Those who have been in church for any amount of time have probably heard the terms “universal church” and “local church” thrown around. It can be confusing, especially when it comes to a Biblical view of church membership and authority. If you’ve ever wondered what the difference is, you’re not alone! In fact, this topic has been discussed at length on our interactive Bible platform, eBible.com. Users can submit answers and spearhead discussions on all sorts of topics, including this one. Here’s what one of our top eBible contributors had to say:
To understand the difference between the local church and the universal church, one must get a basic definition of each. The local church is a group of professing believers in Jesus Christ who meet in some particular location on a regular basis. The universal church is made up of all believers in Jesus Christ worldwide. The term church is a translation of a Greek word having to do with a meeting together or an “assembly” (1 Thessalonians 2:14; 2 Thessalonians 1:1). This word pertains to the work of God in saving and sanctifying believers as “called-out ones.” Another Greek word that speaks of ownership and literally means “belonging to the Lord” is transliterated as church, but it is only used twice in the New Testament and never in direct reference to the church (1 Corinthians 11:20; Revelation 1:10).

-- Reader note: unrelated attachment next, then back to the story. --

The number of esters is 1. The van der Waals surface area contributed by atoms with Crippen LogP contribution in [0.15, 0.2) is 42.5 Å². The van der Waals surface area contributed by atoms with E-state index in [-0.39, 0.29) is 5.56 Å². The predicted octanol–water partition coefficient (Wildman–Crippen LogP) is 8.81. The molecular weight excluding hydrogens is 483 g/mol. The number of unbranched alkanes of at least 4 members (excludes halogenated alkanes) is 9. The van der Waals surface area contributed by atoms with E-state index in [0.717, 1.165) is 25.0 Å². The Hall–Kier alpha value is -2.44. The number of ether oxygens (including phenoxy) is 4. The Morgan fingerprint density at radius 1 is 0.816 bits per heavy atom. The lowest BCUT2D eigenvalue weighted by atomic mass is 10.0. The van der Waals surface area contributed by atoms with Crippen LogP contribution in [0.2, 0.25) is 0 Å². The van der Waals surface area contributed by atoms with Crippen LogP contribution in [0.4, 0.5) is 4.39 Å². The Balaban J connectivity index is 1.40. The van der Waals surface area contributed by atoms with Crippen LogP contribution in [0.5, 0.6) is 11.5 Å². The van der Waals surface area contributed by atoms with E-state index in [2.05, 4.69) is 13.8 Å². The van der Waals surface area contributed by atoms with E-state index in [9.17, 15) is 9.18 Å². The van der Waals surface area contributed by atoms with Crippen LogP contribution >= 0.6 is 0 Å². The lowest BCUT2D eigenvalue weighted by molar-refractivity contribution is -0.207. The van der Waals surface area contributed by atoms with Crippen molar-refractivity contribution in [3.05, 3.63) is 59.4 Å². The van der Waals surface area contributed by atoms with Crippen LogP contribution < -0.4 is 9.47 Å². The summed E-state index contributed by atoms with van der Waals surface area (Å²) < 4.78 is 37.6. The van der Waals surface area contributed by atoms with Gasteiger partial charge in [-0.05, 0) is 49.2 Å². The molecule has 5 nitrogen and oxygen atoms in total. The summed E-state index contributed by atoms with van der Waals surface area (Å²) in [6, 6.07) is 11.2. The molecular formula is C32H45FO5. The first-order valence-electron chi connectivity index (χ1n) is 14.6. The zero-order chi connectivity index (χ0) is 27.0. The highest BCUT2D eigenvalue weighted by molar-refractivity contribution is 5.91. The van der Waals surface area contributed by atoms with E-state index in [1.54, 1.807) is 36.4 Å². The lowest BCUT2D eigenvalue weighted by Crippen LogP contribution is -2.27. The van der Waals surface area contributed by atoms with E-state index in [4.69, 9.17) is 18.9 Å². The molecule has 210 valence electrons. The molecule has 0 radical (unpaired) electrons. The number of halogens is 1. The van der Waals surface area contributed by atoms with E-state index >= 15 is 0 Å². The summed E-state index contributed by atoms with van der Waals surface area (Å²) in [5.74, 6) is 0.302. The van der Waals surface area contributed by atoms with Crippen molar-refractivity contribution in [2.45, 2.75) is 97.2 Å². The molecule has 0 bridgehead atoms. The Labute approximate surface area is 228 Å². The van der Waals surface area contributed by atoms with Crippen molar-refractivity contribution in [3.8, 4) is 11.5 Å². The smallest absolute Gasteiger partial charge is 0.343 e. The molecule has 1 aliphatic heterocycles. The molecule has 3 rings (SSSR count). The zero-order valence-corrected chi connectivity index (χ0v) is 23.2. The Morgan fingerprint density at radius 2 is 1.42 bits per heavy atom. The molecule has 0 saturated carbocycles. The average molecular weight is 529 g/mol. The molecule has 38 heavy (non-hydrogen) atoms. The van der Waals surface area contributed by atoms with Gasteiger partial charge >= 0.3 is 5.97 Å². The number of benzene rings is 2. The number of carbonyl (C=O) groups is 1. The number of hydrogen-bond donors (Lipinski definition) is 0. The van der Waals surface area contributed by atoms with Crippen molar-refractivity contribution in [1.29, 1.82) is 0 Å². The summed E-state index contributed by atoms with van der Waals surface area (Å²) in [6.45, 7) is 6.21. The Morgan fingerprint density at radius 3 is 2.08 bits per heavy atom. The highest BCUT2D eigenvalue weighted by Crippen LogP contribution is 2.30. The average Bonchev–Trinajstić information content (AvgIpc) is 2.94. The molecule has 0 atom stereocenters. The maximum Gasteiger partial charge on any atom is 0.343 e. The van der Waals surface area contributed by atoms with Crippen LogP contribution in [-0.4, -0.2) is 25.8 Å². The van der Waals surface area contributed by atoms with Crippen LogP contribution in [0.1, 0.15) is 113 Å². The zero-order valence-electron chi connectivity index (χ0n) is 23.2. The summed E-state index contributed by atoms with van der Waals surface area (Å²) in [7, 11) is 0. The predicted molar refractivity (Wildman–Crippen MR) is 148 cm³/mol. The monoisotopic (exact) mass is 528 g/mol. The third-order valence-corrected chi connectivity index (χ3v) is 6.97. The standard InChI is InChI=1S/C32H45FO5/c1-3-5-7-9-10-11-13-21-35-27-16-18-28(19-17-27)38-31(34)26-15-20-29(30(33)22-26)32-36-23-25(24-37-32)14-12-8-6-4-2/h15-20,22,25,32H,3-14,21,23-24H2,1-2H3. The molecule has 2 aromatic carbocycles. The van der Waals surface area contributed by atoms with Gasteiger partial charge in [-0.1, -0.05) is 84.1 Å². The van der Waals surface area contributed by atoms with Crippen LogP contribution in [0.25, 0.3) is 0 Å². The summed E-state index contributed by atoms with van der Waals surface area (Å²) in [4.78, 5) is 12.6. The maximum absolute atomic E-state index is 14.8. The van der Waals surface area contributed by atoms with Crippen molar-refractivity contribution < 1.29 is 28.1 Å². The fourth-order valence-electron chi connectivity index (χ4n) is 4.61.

A local church is normally defined as a local assembly of all who profess faith and allegiance to Christ. Most often, the Greek word ekklesia is used in reference to the local assembly (1 Thessalonians 1:1; 1 Corinthians 4:17; 2 Corinthians 11:8). There is not just one specific local church in any one area, necessarily. There are many local churches in larger cities.
The universal church is the name given to the church worldwide. In this case the idea of the church is not so much the assembly itself but those constituting the church. The church is the church even when it is not holding an official meeting. In Acts 8:3, one can see that the church is still the church even when its members are at home. In Acts 9:31, the King James rendering of the plural word churches should actually be the singular church, which describes the universal church, not just local churches. Sometimes the universal church is called the “invisible church”-invisible in the sense of having no street address, GPS coordinates, or physical building and in the sense that only God can see who is truly saved. Of course, the church is never described in Scripture as “invisible,” and, as a city set on a hill, it is surely meant to be visible (Matthew 5:14). Here are more verses that talk about the universal church: 1 Corinthians 12:28; 15:9; Matthew 16:18; Ephesians 1:22-23; Colossians 1:18.